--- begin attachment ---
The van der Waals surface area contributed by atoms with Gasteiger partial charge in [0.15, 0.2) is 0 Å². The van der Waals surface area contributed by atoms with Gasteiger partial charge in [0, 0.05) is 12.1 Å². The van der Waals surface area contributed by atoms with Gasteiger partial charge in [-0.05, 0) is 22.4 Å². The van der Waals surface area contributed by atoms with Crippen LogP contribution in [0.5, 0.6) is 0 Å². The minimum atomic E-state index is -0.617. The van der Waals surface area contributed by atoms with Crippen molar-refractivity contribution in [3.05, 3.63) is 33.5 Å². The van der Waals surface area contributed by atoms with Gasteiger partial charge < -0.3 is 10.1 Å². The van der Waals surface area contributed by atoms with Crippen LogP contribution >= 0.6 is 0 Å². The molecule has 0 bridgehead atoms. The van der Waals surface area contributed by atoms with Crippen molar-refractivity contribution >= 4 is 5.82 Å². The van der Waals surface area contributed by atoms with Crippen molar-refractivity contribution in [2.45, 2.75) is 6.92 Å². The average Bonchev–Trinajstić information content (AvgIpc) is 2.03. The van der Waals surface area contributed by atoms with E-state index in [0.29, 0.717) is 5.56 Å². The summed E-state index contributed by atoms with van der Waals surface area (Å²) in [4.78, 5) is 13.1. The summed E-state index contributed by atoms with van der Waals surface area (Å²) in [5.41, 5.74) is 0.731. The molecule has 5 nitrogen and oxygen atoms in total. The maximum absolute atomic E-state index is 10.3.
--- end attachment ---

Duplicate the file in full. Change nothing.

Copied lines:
The van der Waals surface area contributed by atoms with Gasteiger partial charge in [0.15, 0.2) is 0 Å². The van der Waals surface area contributed by atoms with Gasteiger partial charge in [0, 0.05) is 12.1 Å². The van der Waals surface area contributed by atoms with Gasteiger partial charge in [-0.05, 0) is 22.4 Å². The van der Waals surface area contributed by atoms with Crippen LogP contribution in [0.5, 0.6) is 0 Å². The minimum atomic E-state index is -0.617. The van der Waals surface area contributed by atoms with Crippen molar-refractivity contribution in [3.05, 3.63) is 33.5 Å². The van der Waals surface area contributed by atoms with Gasteiger partial charge < -0.3 is 10.1 Å². The van der Waals surface area contributed by atoms with Crippen LogP contribution >= 0.6 is 0 Å². The molecule has 0 bridgehead atoms. The van der Waals surface area contributed by atoms with Crippen molar-refractivity contribution >= 4 is 5.82 Å². The van der Waals surface area contributed by atoms with Crippen molar-refractivity contribution in [2.45, 2.75) is 6.92 Å². The average Bonchev–Trinajstić information content (AvgIpc) is 2.03. The van der Waals surface area contributed by atoms with E-state index in [0.29, 0.717) is 5.56 Å². The summed E-state index contributed by atoms with van der Waals surface area (Å²) in [4.78, 5) is 13.1. The summed E-state index contributed by atoms with van der Waals surface area (Å²) in [5.41, 5.74) is 0.731. The molecule has 5 nitrogen and oxygen atoms in total. The maximum absolute atomic E-state index is 10.3.